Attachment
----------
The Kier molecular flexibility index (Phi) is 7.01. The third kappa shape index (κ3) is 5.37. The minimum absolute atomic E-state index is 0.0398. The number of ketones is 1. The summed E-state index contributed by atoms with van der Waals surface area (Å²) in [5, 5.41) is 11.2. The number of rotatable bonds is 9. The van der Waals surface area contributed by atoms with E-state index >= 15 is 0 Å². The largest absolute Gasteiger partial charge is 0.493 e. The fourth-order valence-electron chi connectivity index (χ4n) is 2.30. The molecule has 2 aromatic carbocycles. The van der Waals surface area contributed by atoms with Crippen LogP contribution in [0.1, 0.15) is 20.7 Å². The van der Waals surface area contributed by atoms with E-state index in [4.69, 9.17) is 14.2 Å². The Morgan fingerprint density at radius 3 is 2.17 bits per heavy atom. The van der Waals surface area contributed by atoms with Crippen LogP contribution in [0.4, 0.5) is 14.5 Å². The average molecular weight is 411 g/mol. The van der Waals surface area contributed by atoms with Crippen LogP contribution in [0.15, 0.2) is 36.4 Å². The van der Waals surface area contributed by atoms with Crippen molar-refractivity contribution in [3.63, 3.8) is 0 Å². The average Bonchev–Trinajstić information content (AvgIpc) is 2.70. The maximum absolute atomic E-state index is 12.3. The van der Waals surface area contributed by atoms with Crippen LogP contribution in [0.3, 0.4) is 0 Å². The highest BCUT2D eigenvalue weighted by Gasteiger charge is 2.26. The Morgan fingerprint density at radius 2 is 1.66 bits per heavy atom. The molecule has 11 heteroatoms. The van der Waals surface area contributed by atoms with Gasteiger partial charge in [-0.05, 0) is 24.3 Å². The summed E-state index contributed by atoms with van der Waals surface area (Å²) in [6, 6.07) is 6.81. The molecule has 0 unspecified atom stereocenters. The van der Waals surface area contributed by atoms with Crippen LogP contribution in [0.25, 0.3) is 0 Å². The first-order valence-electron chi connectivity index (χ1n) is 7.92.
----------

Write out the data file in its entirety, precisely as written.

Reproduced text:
The Kier molecular flexibility index (Phi) is 7.01. The third kappa shape index (κ3) is 5.37. The minimum absolute atomic E-state index is 0.0398. The number of ketones is 1. The summed E-state index contributed by atoms with van der Waals surface area (Å²) in [5, 5.41) is 11.2. The number of rotatable bonds is 9. The van der Waals surface area contributed by atoms with E-state index >= 15 is 0 Å². The largest absolute Gasteiger partial charge is 0.493 e. The fourth-order valence-electron chi connectivity index (χ4n) is 2.30. The molecule has 2 aromatic carbocycles. The van der Waals surface area contributed by atoms with Crippen LogP contribution in [0.1, 0.15) is 20.7 Å². The van der Waals surface area contributed by atoms with E-state index in [4.69, 9.17) is 14.2 Å². The Morgan fingerprint density at radius 3 is 2.17 bits per heavy atom. The van der Waals surface area contributed by atoms with Crippen LogP contribution in [0.4, 0.5) is 14.5 Å². The average molecular weight is 411 g/mol. The van der Waals surface area contributed by atoms with Crippen LogP contribution in [0.15, 0.2) is 36.4 Å². The van der Waals surface area contributed by atoms with Crippen molar-refractivity contribution in [3.63, 3.8) is 0 Å². The average Bonchev–Trinajstić information content (AvgIpc) is 2.70. The maximum absolute atomic E-state index is 12.3. The van der Waals surface area contributed by atoms with Crippen LogP contribution in [0.3, 0.4) is 0 Å². The highest BCUT2D eigenvalue weighted by Gasteiger charge is 2.26. The Morgan fingerprint density at radius 2 is 1.66 bits per heavy atom. The molecule has 11 heteroatoms. The van der Waals surface area contributed by atoms with Gasteiger partial charge in [-0.05, 0) is 24.3 Å². The summed E-state index contributed by atoms with van der Waals surface area (Å²) in [6, 6.07) is 6.81. The molecule has 0 unspecified atom stereocenters. The van der Waals surface area contributed by atoms with Crippen LogP contribution in [0.25, 0.3) is 0 Å². The first-order valence-electron chi connectivity index (χ1n) is 7.92.